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Delta9-tetrahydrocannabinol decreases somatic and motivational manifestations of nicotine withdrawal in mice
Aso Pérez, Ester; Maldonado, Rafael; Murtra, Patricia; Balerio, Graciela N.; Berrendero Díaz, Fernando
The possible interactions between Delta9-tetrahydrocannabinol (THC) and nicotine remain unclear in spite of the current association of cannabis and tobacco in humans. The aim of the present study was to explore the interactions between these two drugs of abuse by evaluating the consequences of THC administration on the somatic manifestations and the aversive motivational state associated to nicotine withdrawal in mice. Acute THC administration significantly decreased the incidence of several nicotine withdrawal signs precipitated by mecamylamine or naloxone, such as wet-dog-shakes, paw tremor and scratches. In both experimental conditions, the global withdrawal score was also significantly attenuated by acute THC administration. THC also reversed conditioned place aversion associated to naloxone precipitated nicotine withdrawal. We have then evaluated whether this effect of THC was due to possible adaptive changes induced by chronic nicotine on CB1 cannabinoid receptors. The stimulation of GTPS-binding proteins by the cannabinoid agonist WIN 55,212-2 and the density of CB1 cannabinoid receptor binding labelled with [3H] CP-55,940 were not modified by chronic nicotine treatment in the different brain structures investigated. Finally, we evaluated the consequences of THC administration on c-Fos expression in several brain structures after chronic nicotine administration and withdrawal. c-Fos was decreased in the caudate putamen and the dentate gyrus after mecamylamine precipitated nicotine withdrawal. However, acute THC administration did not modify c-Fos expression under these experimental conditions. Taken together, these results indicate that THC administration attenuated somatic signs of nicotine withdrawal and this effect was not associated to compensatory changes on CB1 cannabinoid receptors during chronic nicotine administration. In addition, THC also ameliorated the aversive motivational consequences of nicotine withdrawal.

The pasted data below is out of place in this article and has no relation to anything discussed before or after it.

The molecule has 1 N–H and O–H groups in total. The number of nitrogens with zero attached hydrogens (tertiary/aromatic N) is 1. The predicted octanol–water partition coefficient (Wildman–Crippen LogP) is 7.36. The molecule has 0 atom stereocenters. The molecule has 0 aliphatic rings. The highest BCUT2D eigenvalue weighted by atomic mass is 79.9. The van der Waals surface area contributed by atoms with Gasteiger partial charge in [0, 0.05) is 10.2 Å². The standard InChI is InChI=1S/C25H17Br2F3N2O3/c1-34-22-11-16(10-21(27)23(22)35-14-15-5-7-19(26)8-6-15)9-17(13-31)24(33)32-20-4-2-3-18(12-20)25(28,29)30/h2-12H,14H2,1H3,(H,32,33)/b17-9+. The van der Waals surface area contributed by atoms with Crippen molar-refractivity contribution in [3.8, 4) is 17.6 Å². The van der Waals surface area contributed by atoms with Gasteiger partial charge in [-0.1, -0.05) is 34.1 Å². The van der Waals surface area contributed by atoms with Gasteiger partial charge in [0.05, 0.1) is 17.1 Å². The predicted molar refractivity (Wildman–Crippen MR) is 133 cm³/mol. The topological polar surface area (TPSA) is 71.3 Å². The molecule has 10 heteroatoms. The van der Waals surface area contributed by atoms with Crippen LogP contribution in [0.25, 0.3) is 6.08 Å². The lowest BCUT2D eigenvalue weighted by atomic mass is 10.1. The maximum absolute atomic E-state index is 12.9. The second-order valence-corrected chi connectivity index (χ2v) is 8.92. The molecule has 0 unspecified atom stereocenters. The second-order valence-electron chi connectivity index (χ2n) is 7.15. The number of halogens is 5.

2013-07-02
Nicotina -- Receptors
Cannabinoides -- Efectes fisiològics
Cannabinoides -- Receptors
Nicotina -- Efectes fisiològics
THC
Nicotine withdrawal
Place aversion
Cannabinoid receptor
c-Fos
© 2004 Federation of European Neuroscience Societies
info.eu-repo/semantics/openAccess
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Wiley-Blackwell
         

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